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Henderson daily dispatch. (Henderson, N.C.) 1914-1995, August 17, 1937, Image 1

Image and text provided by University of North Carolina at Chapel Hill Library, Chapel Hill, NC

Persistent link: https://chroniclingamerica.loc.gov/lccn/sn91068401/1937-08-17/ed-1/seq-1/

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HENDERSON
gateway TO
central
CAROLINA
TWENTY -FOURTH YEAR
100,000 HEN ENGAGED IN SHANGHAI WAR
House Brushes Rules Aside
In Rush For Adjournment Os
Session By Coming Saturday
CONFIRMATION OF
BLACK FOR COURT
LIKELY BY NIGHT
Copeland Denounces Ala
bama Senator as “K. K.
K. Sympathizer”
Named to Court
RULE may strike
at extra session
Only Apparent Hitch in
Plans for Adjournment Is
Revolt of Certain House
Democrats Over Abandon
ment of Wages-Hours Bill
In the House
Washington, Aug. 17. —(AP) — The
House took another stride toward ad
journment today by adopting a re
solution to dispense with some of its
rules for the rest of the session.
The next order of business was
passage of the third and final de
ficiency bill. Disposal of that appro
priation measure will leave on the
House program only the Wagner
housing legislation, among major
bills leaders expect to pass.
The Senate heard Senator Cope
land, Democrat, New York, today call
Senator Black, Democrat, Alabama,
a “K. K. K. sympathizer” in debate
on the Alabaman’s nomination to the
Supreme Court. Leaders hope to have
Black confirmed before the Senate
quits for the day.
The House’s tape-cutting resolu
tion Would:
Permit dispensing with the morn
ing prayer and reading of the jour
nal, allow a motion at any time to
suspend the rules and pass a bill by
a two-third vote, authorize day-to-day
tCcnt’-'aed on Page Five)
His Mother Dead,
Gomez Shuts Out
Senators 8 to 0
New York, Aug. 17 (AP) —Lefty
Gomez, pitching with the know
ledge hi*» mother had died this
morning in Rodeo, Cal., shut out
the Washington Senators with
three hits as the league-leading
Yankees won the first game of to
day’s double-header, 8 to 0. Bill
Dickey, and Tony Lazzeri hit home
runs for the Yanks in the second.
POSTMASTERS FOR
STATE NOMINATED
Washington, Aug. 17. —(AP) —Pres-
ident Roosevelt sent to the Senate to
day the nominations of the following
to be postmasters:
North Carolina—Andrews, Galusha
Pulliuni; Whitaker, Mary Williams;
Nelson Hunsucker.
Santander’s
Fait Likely
Within Week
Franco’s Insurgents
Lunge Again At
Last Government
Hold in North
Ai, H, rRI " Vl i’'ianco-Spanish Frontier,
j,. 17-—(AP)—General Francisco
tnr: 0 ’ s i o gj ons i un g e( q against the
f j V(i Pring defenses of Santander from
directions today. Insurgent tac
'an ’ s I'" dieted the fall of ‘the Bis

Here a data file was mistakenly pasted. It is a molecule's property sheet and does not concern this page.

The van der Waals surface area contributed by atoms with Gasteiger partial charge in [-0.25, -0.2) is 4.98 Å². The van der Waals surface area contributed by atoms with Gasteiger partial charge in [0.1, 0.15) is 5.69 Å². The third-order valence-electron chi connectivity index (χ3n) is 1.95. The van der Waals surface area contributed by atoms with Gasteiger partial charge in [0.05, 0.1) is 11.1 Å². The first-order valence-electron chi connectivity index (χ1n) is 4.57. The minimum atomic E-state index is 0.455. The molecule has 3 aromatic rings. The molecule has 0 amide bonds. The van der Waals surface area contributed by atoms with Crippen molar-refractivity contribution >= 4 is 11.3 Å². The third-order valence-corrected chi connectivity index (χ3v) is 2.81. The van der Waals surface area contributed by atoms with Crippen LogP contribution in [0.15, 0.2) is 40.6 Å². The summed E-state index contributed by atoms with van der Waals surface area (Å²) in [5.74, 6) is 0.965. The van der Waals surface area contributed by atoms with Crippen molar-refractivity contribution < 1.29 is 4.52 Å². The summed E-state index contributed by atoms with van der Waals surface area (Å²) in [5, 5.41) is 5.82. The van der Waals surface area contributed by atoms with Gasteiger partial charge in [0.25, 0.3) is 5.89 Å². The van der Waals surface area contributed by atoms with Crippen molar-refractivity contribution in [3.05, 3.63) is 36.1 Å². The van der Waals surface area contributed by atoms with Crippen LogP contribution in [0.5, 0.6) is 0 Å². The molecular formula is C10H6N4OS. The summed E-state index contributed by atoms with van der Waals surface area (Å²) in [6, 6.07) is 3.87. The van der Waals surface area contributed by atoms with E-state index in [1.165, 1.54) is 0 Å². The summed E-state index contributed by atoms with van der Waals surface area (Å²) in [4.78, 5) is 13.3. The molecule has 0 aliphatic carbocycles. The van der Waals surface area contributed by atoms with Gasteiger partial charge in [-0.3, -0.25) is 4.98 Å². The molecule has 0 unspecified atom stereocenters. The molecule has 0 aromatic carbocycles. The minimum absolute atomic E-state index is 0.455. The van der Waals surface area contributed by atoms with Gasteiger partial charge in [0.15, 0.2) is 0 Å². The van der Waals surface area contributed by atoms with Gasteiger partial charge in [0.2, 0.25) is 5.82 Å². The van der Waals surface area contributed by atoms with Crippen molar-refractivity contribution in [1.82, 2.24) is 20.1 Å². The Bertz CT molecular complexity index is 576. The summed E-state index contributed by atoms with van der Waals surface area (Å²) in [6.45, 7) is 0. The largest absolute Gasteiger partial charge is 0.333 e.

’Hn within a week,
peri n< Powerful column which rip
ana v Pen a P ath with hand grenades
ish / a y° nf Ms reportedly routed Span
wh' L° Veinrnen t troops from a path
hol i last mountain strong
of Santander on the south,
sain dispatch from the insurgent side
bj ;scven government battalions had
- n trapped by Franco’s fast mov-
Continued on Page Five.).
lEcttfrvrsmt Haily DtspatfHr
ONLY DAILY NEWSPAPER PUBLISHED IN THIS SECTION OF NORTH CAROLINA AND VIRGINIA.
U. S. WARSHIP RUSHED TO SHANGHAI
- ■■■ -x ... .. •
j
fiL H ... j jj l • • , •-• ■■ |
. U. S. S. Augusta, top; V. S. consulate, below
A view of the U. S. S. Augusta, flagship of the U. S. Asiatic fleet, sent
'to Shanghai, China, to aid in protecting American lives is shown top,
while below is the U. S. consulate in Shanghai, refuge of Americans
in the embattled city.
TO REQUIRE UNION
STATIONS OF BUSES
Utilities Commission To
Force Compliance With
Its Decisions
Daily Dispatch Bureau,
In the Sir Walter Hotel.
Raleigh, Aug. 17. —Efforts of bus
companies to explain delay in provid
ing adequate terminals on the grounds
that they have not decided whether to
maintain union stations or to use
aiate terminals are “all bosh,’’ accord
ing to R. (X Self, chief clerk of the
Slatl 1 Utilities Commission.
“The commission s order of June 12,
-925, provided tha“ union stations
m ist he maintained in certain cities.
Since then all towns served by two
or more bus lines, have been added,
he said.
“The commission Vat r.’t the slight
e-t idea of receding 'mu its position.
F* * cry town must ha ; 'e a union sta
tion and when any bus line says it is
holding up establishment of a new or*
(Continued on Page Three.)
FUTURES ARE QUIET
ON COTTON OPENING
Little Net Change in Prices Indicated
at Close of New York Trad
ing Session
New York, „ Aug. 17. —(AP) Cotton
futures opened quiet, one to three
noints higher with steadier Liverpool
partly offset by foreign and
southern selling. December, which
had eased to 10.20, had recovered to